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Senate Bill 701: West Virginia Religious Freedom Restoration Act
Sen. Jeffrey V. Kessler
In 1997, U.S. Supreme Court flip-flopped and dramatically lowered the level of protection available for religious freedom. House Bill 3233, filed March 19, would restore the same protection that existed before the Court’s lamentable decision.
Because of the 1997 Supreme Court decision, religious freedom cannot be restored to the whole nation at once—it must be done on a state-by-state basis. More than a dozen states have already done so.
West Virginia now has an opportunity to be added to the list of states with solid protection for religious freedom. We need your help!
|3/23/2009||(Senate) Introduced, sent to Judiciary Committee|
This bill is now dead.
The House version of this bill is not moving forward. No more calls are needed to members of the House.
On June 25, 1997, by a 6-3 majority, the U.S. Supreme Court ruled in The City of Boerne v. Flores that the 1993 federal Religious Freedom Restoration Act (RFRA) was unconstitutional. By doing this, the Court gave the lowest level of protection to religious liberty—one of the foundational freedoms of homeschooling. Under this minimal standard, the state can override a homeschooler’s or other citizen’s right to freely exercise his religious beliefs merely by proving that its regulation is “reasonable.” Since nearly all state regulations can be determined to be “reasonable,” Christians will lose.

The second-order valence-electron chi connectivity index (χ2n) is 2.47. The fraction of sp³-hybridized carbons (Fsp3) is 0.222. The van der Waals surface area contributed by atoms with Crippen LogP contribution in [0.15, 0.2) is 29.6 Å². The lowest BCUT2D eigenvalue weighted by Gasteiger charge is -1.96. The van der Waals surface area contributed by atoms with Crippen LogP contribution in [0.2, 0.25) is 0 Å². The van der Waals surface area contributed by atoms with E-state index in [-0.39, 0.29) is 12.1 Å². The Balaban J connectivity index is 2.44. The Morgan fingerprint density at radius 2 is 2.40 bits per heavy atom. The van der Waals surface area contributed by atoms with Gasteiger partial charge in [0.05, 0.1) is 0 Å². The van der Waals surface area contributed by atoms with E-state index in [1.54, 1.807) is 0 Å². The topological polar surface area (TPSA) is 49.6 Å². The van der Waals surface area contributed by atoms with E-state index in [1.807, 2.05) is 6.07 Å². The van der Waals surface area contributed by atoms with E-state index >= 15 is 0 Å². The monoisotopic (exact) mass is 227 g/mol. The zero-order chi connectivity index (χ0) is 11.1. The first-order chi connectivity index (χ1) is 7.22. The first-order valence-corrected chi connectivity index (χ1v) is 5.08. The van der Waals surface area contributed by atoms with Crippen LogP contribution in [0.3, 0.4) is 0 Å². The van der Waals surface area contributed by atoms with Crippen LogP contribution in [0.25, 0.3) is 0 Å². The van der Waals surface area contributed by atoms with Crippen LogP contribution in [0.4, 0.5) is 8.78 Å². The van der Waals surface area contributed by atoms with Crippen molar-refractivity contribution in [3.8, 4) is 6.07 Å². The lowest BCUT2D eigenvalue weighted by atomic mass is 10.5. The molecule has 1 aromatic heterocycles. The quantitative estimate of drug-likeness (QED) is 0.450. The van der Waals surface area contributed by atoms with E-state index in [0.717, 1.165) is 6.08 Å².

Since the devastating U.S. Supreme Court Boerne decision, state and federal courts across the country have diminished religious freedom in many ways. For example:
- The long-standing practice of pastor-laity confidentiality has been repeatedly violated;
- There have been conflicts with zoning ordinances, such as the forced termination of a church ministry to the homeless because it was located on the second floor of a building with no elevator; and
- A church was prohibited from feeding more than 50 people per day.
Passage of H.B. 3233 will raise the standard of protection for religious freedom in West Virginia for individuals, homeschool parents, churches, and all who desire to freely exercise their religious beliefs.
If passed, the West Virginia RFRA will restore the high standard of protection for religious liberty previously guaranteed in the federal RFRA and earlier Supreme Court decisions. Under the West Virginia RFRA, if an individual’s religious belief is in conflict with a state regulation, the state will have to prove, with evidence, that its regulation is essential to fulfill a compelling state interest and is the least restrictive means of doing so. If the state fails to carry the burden, the regulation must give way to the individual’s religious freedom. Restoring this protection for religious freedom will simply “even the playing field.”
In a somewhat ironic twist, Congress passed a law giving this higher level of protection—to prisoners! Prisoners now have greater protection for their religious liberty than you do. This must be changed.
Visit our issues library for a more detailed information on Religious Freedom Restoration Acts.
Don’t let one decision by the U.S. Supreme Court denigrate this priceless inalienable right. Support the West Virginia RFRA!
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